Vine is a video sharing social media service owned by Twitter. The videos on Vine are limited to a quick 6 seconds long and loop immediately after the video finishes. The format has sent Vine to the forefront of social media with a recorded 40 million registered users. Arguably on the same level as popular social media sites like Facebook and Twitter, Vine now boasts 1.5 billion videos played in a single day. With such a large audience and participating in the Vine community, and almost 30% being teenagers, one must be curious of the cultural waves that Vine is making. A force this big is bound to create some sort of cultural impact.
The Popularity of Vine
Users on Vine have been very creative when it comes to creating content. Popular “Viners” like Thomas Sanders and Marcus Johns have found success on Vine through interactions with strangers and characters they portray.. Other Viners have reached internet fame through 6 second clips and adventures.
Jerome Jarre is one of vines top content creators with nearly 8.5 million followers. He is a french entrepreneur who noticed Vines potential and began posting videos the day Vine launched. Almost immediately he became popular on the forum, yet at this time, Vine was not a large digital presence. It would take an appearance on The Ellen Degeneres Show to propel him from 20,000 followers to 1 million in the span of a month.
But fame in a digital world is not the same as fame achieved by actors or musicians. The majority of “internet celebrities” don’t deal with paparazzi or tabloid magazines. Internet Celebrities might deal with fans recognizing them on the street and such, but not the same recognition as others.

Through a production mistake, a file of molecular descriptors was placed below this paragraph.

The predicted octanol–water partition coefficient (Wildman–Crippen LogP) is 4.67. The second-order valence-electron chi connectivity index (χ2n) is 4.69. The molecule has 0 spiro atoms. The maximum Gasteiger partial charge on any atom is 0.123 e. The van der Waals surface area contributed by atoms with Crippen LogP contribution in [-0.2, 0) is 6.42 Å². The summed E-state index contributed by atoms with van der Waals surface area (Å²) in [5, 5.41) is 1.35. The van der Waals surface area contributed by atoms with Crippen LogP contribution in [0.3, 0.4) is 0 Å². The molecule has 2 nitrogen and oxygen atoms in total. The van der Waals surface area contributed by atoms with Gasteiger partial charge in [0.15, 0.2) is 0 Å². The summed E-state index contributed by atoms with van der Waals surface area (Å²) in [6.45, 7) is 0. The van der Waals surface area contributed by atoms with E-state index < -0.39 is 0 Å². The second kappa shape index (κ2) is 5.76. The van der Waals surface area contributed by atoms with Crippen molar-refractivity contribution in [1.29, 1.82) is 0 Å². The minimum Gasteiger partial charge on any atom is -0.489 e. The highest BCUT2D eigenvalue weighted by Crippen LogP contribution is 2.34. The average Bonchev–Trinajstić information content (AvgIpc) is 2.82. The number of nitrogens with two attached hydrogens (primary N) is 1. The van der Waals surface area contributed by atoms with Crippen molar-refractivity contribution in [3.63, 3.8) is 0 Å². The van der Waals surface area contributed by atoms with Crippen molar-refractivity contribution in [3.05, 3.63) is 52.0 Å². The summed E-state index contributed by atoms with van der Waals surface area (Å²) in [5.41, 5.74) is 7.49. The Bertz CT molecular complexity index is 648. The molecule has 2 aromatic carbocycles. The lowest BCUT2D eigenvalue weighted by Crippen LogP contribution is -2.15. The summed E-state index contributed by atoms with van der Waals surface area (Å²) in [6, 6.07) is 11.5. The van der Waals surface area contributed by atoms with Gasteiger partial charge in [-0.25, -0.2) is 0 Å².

But things seem to be changing, as Jerome Jarre and other Internet Celebrities from social media have been invited to the annual White House Correspondents’ Association dinner.
The Language of Vine
Vine has given birth to many new words. Through these six second videos, these new terms spread like wildfire, especially due to the age group that watch these vines. The majority age group of 13-17 accept these terms and use them among friends. You might have heard of some of them:
- On Fleek – Meaning on point. It was first used in a vine by Peaches Monroe to describe her eyebrows. This was first used by Peaches but became exponentially more popular when musician Ariana Grande recreated the vine on her channel.
- Bruh – A way to refer to a male acquaintance. While not created by viners, it was popularized by the vine population and is used by the vine audience.
- Or Nah – A term used following a question or request. This term was introduced in the song “Or Nah” by Ty Dolla $ign before becoming popularized on vine. It spread through vine and gained traction. Same has happened with the songs, “Tueday” by ILOVEMAKONNEN and “Don’t Drop That Thun Thun” by Finatticz, raking tens of millions of views to the music videos.
The Future of Vine
Vine is a strong platform with a loyal and interactive audience. There is an intimate and personal aspect about vine that sets it apart from other social aspect platforms. Vine stars have gained their audience through 6 second clips of their life. Some viners have millions of followers with only 30 minutes of video on their profile.
Vine will continue to grow and become part of the leading social networks. It can and will compete with the likes of Facebook, Instagram, and Snapchat. This competition is good for the consumer and promotes new features and better products from the producers. Vine will continue to strongly influence the culture around it.